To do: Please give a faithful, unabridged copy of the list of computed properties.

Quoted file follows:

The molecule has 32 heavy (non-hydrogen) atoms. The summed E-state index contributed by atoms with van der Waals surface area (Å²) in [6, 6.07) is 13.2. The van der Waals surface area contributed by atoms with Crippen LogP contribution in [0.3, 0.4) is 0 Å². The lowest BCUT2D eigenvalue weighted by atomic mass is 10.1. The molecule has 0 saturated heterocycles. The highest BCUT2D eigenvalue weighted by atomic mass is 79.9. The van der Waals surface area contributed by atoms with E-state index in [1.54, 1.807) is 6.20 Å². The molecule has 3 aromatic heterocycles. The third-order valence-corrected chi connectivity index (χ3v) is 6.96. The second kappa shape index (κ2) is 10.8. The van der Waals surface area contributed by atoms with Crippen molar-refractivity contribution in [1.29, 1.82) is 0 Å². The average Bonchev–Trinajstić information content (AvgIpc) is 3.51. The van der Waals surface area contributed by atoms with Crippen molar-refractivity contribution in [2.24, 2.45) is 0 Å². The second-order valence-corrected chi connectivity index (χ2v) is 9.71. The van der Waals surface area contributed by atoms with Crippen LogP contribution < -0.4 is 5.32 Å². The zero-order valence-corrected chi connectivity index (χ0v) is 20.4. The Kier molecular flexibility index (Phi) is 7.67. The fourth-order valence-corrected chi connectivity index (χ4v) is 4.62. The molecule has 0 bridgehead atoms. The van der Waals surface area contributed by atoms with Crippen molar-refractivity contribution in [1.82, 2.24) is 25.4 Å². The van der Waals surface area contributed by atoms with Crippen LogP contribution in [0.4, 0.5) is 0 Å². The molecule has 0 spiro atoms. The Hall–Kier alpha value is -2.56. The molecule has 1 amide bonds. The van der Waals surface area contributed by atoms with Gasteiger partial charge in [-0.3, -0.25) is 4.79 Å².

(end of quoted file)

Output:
The molecule has 32 heavy (non-hydrogen) atoms. The summed E-state index contributed by atoms with van der Waals surface area (Å²) in [6, 6.07) is 13.2. The van der Waals surface area contributed by atoms with Crippen LogP contribution in [0.3, 0.4) is 0 Å². The lowest BCUT2D eigenvalue weighted by atomic mass is 10.1. The molecule has 0 saturated heterocycles. The highest BCUT2D eigenvalue weighted by atomic mass is 79.9. The van der Waals surface area contributed by atoms with E-state index in [1.54, 1.807) is 6.20 Å². The molecule has 3 aromatic heterocycles. The third-order valence-corrected chi connectivity index (χ3v) is 6.96. The second kappa shape index (κ2) is 10.8. The van der Waals surface area contributed by atoms with Crippen molar-refractivity contribution in [1.29, 1.82) is 0 Å². The average Bonchev–Trinajstić information content (AvgIpc) is 3.51. The van der Waals surface area contributed by atoms with Crippen molar-refractivity contribution in [2.24, 2.45) is 0 Å². The second-order valence-corrected chi connectivity index (χ2v) is 9.71. The van der Waals surface area contributed by atoms with Crippen LogP contribution < -0.4 is 5.32 Å². The zero-order valence-corrected chi connectivity index (χ0v) is 20.4. The Kier molecular flexibility index (Phi) is 7.67. The fourth-order valence-corrected chi connectivity index (χ4v) is 4.62. The molecule has 0 bridgehead atoms. The van der Waals surface area contributed by atoms with Crippen molar-refractivity contribution in [1.82, 2.24) is 25.4 Å². The van der Waals surface area contributed by atoms with Crippen LogP contribution in [0.4, 0.5) is 0 Å². The molecule has 0 spiro atoms. The Hall–Kier alpha value is -2.56. The molecule has 1 amide bonds. The van der Waals surface area contributed by atoms with Gasteiger partial charge in [-0.3, -0.25) is 4.79 Å².